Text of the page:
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Thursday, December 13 Living

An interview with comedic icon Lily Tomlin as she heads to Hartford fundraiser

Lily Tomlin is everyone’s favorite comedienne, bringing fans a host of iconic characters including Ernestine, Edith Ann and Mrs. Judith Beasley. An accomplished actress, writer and producer who first gained fame on the NBC comedy Show “Rowan and Martin’s Laugh-In,” the married 79-year-old has racked up a long list of awards and nominations for her performances in movies including “The Search for Intelligent Life in the Universe” and “Nashville.” She is bringing the laughs to Hartford’s Bushnell theater on Oct. 19 for the 21st annual fundraiser, “Nite of Lite Laughter.” Tomlin, who now stars in the Netflix series “Grace and Frankie,” chatted a bit about a host of things, including her comedic style, politics, the new “9 to 5” movie reboot and her show in Hartford.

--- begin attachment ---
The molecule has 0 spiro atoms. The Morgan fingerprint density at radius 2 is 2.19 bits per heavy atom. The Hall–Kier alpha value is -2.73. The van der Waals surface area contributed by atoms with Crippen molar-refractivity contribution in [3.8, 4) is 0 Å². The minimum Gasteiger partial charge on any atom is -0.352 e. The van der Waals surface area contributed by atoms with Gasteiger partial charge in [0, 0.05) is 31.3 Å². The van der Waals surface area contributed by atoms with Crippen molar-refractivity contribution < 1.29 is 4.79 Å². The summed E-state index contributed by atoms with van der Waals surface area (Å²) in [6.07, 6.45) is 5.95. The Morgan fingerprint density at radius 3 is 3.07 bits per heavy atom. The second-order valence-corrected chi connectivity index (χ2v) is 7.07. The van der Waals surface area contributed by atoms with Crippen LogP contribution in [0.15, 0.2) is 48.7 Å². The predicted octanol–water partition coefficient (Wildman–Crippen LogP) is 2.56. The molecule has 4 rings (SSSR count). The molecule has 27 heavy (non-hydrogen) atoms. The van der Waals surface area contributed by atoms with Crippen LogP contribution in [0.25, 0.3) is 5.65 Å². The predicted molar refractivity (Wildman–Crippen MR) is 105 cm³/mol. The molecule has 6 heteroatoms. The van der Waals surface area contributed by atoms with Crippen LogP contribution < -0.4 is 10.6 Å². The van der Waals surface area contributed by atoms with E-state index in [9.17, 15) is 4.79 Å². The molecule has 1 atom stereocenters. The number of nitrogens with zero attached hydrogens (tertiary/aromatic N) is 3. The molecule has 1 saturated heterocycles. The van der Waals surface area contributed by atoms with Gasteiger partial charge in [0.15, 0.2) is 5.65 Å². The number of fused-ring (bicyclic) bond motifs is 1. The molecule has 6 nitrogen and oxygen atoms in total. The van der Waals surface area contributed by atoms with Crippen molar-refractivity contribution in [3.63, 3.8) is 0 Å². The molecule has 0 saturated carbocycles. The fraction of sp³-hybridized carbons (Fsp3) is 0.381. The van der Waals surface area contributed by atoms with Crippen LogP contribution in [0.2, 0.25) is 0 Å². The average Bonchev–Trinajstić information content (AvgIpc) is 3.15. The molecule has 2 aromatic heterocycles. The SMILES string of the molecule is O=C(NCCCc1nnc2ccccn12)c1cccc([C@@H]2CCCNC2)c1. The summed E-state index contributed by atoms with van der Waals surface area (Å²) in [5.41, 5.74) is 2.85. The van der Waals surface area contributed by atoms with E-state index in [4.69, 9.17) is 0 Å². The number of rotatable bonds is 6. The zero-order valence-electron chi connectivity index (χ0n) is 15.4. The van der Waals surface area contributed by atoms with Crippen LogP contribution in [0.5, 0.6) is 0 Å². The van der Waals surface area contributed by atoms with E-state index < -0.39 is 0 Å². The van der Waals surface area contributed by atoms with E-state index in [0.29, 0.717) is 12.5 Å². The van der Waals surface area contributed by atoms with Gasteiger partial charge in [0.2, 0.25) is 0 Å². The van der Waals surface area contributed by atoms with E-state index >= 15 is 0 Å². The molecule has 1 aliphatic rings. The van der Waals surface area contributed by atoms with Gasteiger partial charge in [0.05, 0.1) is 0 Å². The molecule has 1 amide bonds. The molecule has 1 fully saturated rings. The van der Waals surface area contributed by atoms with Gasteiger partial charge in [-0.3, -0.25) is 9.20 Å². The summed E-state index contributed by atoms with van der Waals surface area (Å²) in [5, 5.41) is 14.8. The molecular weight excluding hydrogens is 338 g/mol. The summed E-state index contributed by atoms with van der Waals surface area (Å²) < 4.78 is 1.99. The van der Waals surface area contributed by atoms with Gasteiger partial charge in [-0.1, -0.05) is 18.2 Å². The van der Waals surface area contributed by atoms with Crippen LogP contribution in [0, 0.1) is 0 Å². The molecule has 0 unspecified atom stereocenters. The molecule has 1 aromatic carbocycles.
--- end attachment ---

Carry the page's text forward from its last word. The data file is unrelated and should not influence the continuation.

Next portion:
Q. Your comedy has sustained over decades, even in a time when we are brasher, more irreverent, meaner and less discriminating at what subjects become the brunt of the joke. You don’t seem to subscribe to that and yet here you are, a mega-star who seems to stay securely on top of the entertainment industry pile. How do you approach you job and what is the secret of your success?